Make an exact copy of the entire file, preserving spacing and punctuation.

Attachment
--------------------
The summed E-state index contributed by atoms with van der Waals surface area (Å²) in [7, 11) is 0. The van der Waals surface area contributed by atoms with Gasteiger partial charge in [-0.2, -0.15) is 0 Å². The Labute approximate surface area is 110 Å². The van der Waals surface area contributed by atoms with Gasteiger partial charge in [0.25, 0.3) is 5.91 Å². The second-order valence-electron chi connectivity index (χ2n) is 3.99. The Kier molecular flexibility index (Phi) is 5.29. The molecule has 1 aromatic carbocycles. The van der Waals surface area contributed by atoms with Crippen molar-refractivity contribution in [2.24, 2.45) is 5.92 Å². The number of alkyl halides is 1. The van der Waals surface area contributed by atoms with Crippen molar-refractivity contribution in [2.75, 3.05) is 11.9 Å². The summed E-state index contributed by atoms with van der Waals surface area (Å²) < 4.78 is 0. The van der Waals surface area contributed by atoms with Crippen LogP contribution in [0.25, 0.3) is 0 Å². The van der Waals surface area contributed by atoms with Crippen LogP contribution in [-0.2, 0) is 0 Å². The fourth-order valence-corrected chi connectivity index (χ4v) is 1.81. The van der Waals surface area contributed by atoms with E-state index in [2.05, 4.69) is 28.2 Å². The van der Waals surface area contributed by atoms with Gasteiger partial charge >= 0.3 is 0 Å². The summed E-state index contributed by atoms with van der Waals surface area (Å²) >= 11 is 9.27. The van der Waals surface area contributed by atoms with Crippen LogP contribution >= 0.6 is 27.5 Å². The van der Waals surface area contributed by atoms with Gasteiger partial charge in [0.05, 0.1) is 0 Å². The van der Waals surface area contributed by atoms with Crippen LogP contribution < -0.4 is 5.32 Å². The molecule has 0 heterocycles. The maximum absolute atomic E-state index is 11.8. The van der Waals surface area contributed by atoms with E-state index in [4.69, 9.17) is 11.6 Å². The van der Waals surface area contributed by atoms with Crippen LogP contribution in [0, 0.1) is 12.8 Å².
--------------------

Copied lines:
The summed E-state index contributed by atoms with van der Waals surface area (Å²) in [7, 11) is 0. The van der Waals surface area contributed by atoms with Gasteiger partial charge in [-0.2, -0.15) is 0 Å². The Labute approximate surface area is 110 Å². The van der Waals surface area contributed by atoms with Gasteiger partial charge in [0.25, 0.3) is 5.91 Å². The second-order valence-electron chi connectivity index (χ2n) is 3.99. The Kier molecular flexibility index (Phi) is 5.29. The molecule has 1 aromatic carbocycles. The van der Waals surface area contributed by atoms with Crippen molar-refractivity contribution in [2.24, 2.45) is 5.92 Å². The number of alkyl halides is 1. The van der Waals surface area contributed by atoms with Crippen molar-refractivity contribution in [2.75, 3.05) is 11.9 Å². The summed E-state index contributed by atoms with van der Waals surface area (Å²) < 4.78 is 0. The van der Waals surface area contributed by atoms with Crippen LogP contribution in [0.25, 0.3) is 0 Å². The van der Waals surface area contributed by atoms with Crippen LogP contribution in [-0.2, 0) is 0 Å². The fourth-order valence-corrected chi connectivity index (χ4v) is 1.81. The van der Waals surface area contributed by atoms with E-state index in [2.05, 4.69) is 28.2 Å². The van der Waals surface area contributed by atoms with Gasteiger partial charge >= 0.3 is 0 Å². The summed E-state index contributed by atoms with van der Waals surface area (Å²) >= 11 is 9.27. The van der Waals surface area contributed by atoms with Crippen LogP contribution >= 0.6 is 27.5 Å². The van der Waals surface area contributed by atoms with Gasteiger partial charge in [0.05, 0.1) is 0 Å². The van der Waals surface area contributed by atoms with Crippen LogP contribution < -0.4 is 5.32 Å². The molecule has 0 heterocycles. The maximum absolute atomic E-state index is 11.8. The van der Waals surface area contributed by atoms with E-state index in [4.69, 9.17) is 11.6 Å². The van der Waals surface area contributed by atoms with Crippen LogP contribution in [0, 0.1) is 12.8 Å².